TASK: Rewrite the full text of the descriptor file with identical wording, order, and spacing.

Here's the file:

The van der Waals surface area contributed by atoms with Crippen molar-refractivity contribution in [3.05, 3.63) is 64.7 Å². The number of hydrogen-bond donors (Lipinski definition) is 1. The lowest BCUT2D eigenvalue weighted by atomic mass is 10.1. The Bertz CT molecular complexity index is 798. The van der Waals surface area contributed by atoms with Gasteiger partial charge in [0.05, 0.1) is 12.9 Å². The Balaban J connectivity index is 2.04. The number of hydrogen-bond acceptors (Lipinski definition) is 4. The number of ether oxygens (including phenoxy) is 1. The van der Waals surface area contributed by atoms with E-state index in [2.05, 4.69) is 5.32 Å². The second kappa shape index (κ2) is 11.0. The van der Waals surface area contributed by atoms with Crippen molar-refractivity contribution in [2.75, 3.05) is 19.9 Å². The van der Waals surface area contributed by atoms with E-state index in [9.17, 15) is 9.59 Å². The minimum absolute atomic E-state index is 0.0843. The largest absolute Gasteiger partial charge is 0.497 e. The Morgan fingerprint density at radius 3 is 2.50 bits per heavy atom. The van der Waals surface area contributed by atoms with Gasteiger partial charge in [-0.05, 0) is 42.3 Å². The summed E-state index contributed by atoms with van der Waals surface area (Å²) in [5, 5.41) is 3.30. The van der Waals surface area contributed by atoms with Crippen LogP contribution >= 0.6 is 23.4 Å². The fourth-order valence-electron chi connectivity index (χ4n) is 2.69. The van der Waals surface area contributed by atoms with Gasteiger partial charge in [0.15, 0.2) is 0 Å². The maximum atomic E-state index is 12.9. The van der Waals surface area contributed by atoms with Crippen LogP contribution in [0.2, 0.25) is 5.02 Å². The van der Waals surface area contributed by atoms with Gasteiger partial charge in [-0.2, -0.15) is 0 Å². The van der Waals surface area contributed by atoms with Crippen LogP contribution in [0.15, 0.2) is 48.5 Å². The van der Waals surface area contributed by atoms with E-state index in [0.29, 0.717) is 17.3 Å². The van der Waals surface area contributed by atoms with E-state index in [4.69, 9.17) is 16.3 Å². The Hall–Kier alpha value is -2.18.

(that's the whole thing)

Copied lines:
The van der Waals surface area contributed by atoms with Crippen molar-refractivity contribution in [3.05, 3.63) is 64.7 Å². The number of hydrogen-bond donors (Lipinski definition) is 1. The lowest BCUT2D eigenvalue weighted by atomic mass is 10.1. The Bertz CT molecular complexity index is 798. The van der Waals surface area contributed by atoms with Gasteiger partial charge in [0.05, 0.1) is 12.9 Å². The Balaban J connectivity index is 2.04. The number of hydrogen-bond acceptors (Lipinski definition) is 4. The number of ether oxygens (including phenoxy) is 1. The van der Waals surface area contributed by atoms with E-state index in [2.05, 4.69) is 5.32 Å². The second kappa shape index (κ2) is 11.0. The van der Waals surface area contributed by atoms with Crippen molar-refractivity contribution in [2.75, 3.05) is 19.9 Å². The van der Waals surface area contributed by atoms with E-state index in [9.17, 15) is 9.59 Å². The minimum absolute atomic E-state index is 0.0843. The largest absolute Gasteiger partial charge is 0.497 e. The Morgan fingerprint density at radius 3 is 2.50 bits per heavy atom. The van der Waals surface area contributed by atoms with Gasteiger partial charge in [-0.05, 0) is 42.3 Å². The summed E-state index contributed by atoms with van der Waals surface area (Å²) in [5, 5.41) is 3.30. The van der Waals surface area contributed by atoms with Crippen LogP contribution >= 0.6 is 23.4 Å². The fourth-order valence-electron chi connectivity index (χ4n) is 2.69. The van der Waals surface area contributed by atoms with Gasteiger partial charge in [0.15, 0.2) is 0 Å². The maximum atomic E-state index is 12.9. The van der Waals surface area contributed by atoms with Crippen LogP contribution in [0.2, 0.25) is 5.02 Å². The van der Waals surface area contributed by atoms with Gasteiger partial charge in [-0.2, -0.15) is 0 Å². The van der Waals surface area contributed by atoms with Crippen LogP contribution in [0.15, 0.2) is 48.5 Å². The van der Waals surface area contributed by atoms with E-state index in [0.29, 0.717) is 17.3 Å². The van der Waals surface area contributed by atoms with E-state index in [4.69, 9.17) is 16.3 Å². The Hall–Kier alpha value is -2.18.